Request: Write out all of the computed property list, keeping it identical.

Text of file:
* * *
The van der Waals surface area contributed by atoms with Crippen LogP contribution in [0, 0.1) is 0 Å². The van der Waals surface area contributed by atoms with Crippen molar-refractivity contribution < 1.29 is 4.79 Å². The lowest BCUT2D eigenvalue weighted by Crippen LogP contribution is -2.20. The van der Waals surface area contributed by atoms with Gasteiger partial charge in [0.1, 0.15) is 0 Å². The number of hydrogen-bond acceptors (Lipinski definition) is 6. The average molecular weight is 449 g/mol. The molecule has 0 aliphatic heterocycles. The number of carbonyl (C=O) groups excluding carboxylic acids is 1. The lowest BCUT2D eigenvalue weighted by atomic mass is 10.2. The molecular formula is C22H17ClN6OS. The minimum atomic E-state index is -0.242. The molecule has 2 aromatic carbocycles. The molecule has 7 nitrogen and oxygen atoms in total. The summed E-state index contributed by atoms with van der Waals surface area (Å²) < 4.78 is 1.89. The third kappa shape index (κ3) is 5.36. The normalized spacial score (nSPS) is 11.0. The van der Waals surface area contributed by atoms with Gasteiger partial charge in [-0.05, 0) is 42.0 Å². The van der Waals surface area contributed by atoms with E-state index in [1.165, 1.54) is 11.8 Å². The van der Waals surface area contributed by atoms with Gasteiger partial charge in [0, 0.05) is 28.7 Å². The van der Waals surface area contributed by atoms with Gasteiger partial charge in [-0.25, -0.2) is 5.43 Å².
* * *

The van der Waals surface area contributed by atoms with Crippen LogP contribution in [0, 0.1) is 0 Å². The van der Waals surface area contributed by atoms with Crippen molar-refractivity contribution < 1.29 is 4.79 Å². The lowest BCUT2D eigenvalue weighted by Crippen LogP contribution is -2.20. The van der Waals surface area contributed by atoms with Gasteiger partial charge in [0.1, 0.15) is 0 Å². The number of hydrogen-bond acceptors (Lipinski definition) is 6. The average molecular weight is 449 g/mol. The molecule has 0 aliphatic heterocycles. The number of carbonyl (C=O) groups excluding carboxylic acids is 1. The lowest BCUT2D eigenvalue weighted by atomic mass is 10.2. The molecular formula is C22H17ClN6OS. The minimum atomic E-state index is -0.242. The molecule has 2 aromatic carbocycles. The molecule has 7 nitrogen and oxygen atoms in total. The summed E-state index contributed by atoms with van der Waals surface area (Å²) < 4.78 is 1.89. The third kappa shape index (κ3) is 5.36. The normalized spacial score (nSPS) is 11.0. The van der Waals surface area contributed by atoms with Gasteiger partial charge in [-0.05, 0) is 42.0 Å². The van der Waals surface area contributed by atoms with E-state index in [1.165, 1.54) is 11.8 Å². The van der Waals surface area contributed by atoms with Gasteiger partial charge in [0, 0.05) is 28.7 Å². The van der Waals surface area contributed by atoms with Gasteiger partial charge in [-0.25, -0.2) is 5.43 Å².